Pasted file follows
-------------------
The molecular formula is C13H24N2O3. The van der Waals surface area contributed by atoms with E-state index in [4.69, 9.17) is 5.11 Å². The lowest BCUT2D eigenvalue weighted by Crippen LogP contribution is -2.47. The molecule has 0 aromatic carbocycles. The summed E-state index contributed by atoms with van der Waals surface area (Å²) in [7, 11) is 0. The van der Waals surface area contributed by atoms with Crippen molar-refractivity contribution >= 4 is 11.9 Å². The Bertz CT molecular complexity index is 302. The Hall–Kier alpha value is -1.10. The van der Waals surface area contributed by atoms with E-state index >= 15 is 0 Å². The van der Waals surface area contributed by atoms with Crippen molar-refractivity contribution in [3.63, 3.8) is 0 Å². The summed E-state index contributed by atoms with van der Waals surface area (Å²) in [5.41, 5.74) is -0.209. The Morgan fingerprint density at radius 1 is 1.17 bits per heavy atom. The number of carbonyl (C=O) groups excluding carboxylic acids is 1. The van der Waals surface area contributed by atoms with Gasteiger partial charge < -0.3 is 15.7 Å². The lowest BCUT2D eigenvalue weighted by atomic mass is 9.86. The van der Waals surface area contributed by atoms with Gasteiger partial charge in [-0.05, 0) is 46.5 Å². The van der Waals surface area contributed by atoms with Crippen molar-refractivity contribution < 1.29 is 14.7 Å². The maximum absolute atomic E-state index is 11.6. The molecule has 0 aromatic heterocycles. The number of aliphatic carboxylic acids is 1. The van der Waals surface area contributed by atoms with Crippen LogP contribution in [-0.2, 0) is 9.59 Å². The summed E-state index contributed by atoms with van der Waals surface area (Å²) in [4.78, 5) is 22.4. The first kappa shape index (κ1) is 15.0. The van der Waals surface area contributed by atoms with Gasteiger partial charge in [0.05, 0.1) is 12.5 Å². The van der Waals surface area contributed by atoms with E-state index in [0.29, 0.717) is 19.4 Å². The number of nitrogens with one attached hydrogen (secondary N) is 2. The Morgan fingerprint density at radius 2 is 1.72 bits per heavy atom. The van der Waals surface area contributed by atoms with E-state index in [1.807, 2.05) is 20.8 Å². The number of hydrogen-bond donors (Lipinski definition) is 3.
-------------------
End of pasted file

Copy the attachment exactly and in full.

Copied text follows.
The molecular formula is C13H24N2O3. The van der Waals surface area contributed by atoms with E-state index in [4.69, 9.17) is 5.11 Å². The lowest BCUT2D eigenvalue weighted by Crippen LogP contribution is -2.47. The molecule has 0 aromatic carbocycles. The summed E-state index contributed by atoms with van der Waals surface area (Å²) in [7, 11) is 0. The van der Waals surface area contributed by atoms with Crippen molar-refractivity contribution >= 4 is 11.9 Å². The Bertz CT molecular complexity index is 302. The Hall–Kier alpha value is -1.10. The van der Waals surface area contributed by atoms with E-state index >= 15 is 0 Å². The van der Waals surface area contributed by atoms with Crippen molar-refractivity contribution in [3.63, 3.8) is 0 Å². The summed E-state index contributed by atoms with van der Waals surface area (Å²) in [5.41, 5.74) is -0.209. The Morgan fingerprint density at radius 1 is 1.17 bits per heavy atom. The number of carbonyl (C=O) groups excluding carboxylic acids is 1. The van der Waals surface area contributed by atoms with Gasteiger partial charge < -0.3 is 15.7 Å². The lowest BCUT2D eigenvalue weighted by atomic mass is 9.86. The van der Waals surface area contributed by atoms with Gasteiger partial charge in [-0.05, 0) is 46.5 Å². The van der Waals surface area contributed by atoms with Crippen molar-refractivity contribution < 1.29 is 14.7 Å². The maximum absolute atomic E-state index is 11.6. The molecule has 0 aromatic heterocycles. The number of aliphatic carboxylic acids is 1. The van der Waals surface area contributed by atoms with Crippen LogP contribution in [-0.2, 0) is 9.59 Å². The summed E-state index contributed by atoms with van der Waals surface area (Å²) in [4.78, 5) is 22.4. The first kappa shape index (κ1) is 15.0. The van der Waals surface area contributed by atoms with Gasteiger partial charge in [0.05, 0.1) is 12.5 Å². The van der Waals surface area contributed by atoms with E-state index in [0.29, 0.717) is 19.4 Å². The number of nitrogens with one attached hydrogen (secondary N) is 2. The Morgan fingerprint density at radius 2 is 1.72 bits per heavy atom. The van der Waals surface area contributed by atoms with E-state index in [1.807, 2.05) is 20.8 Å². The number of hydrogen-bond donors (Lipinski definition) is 3.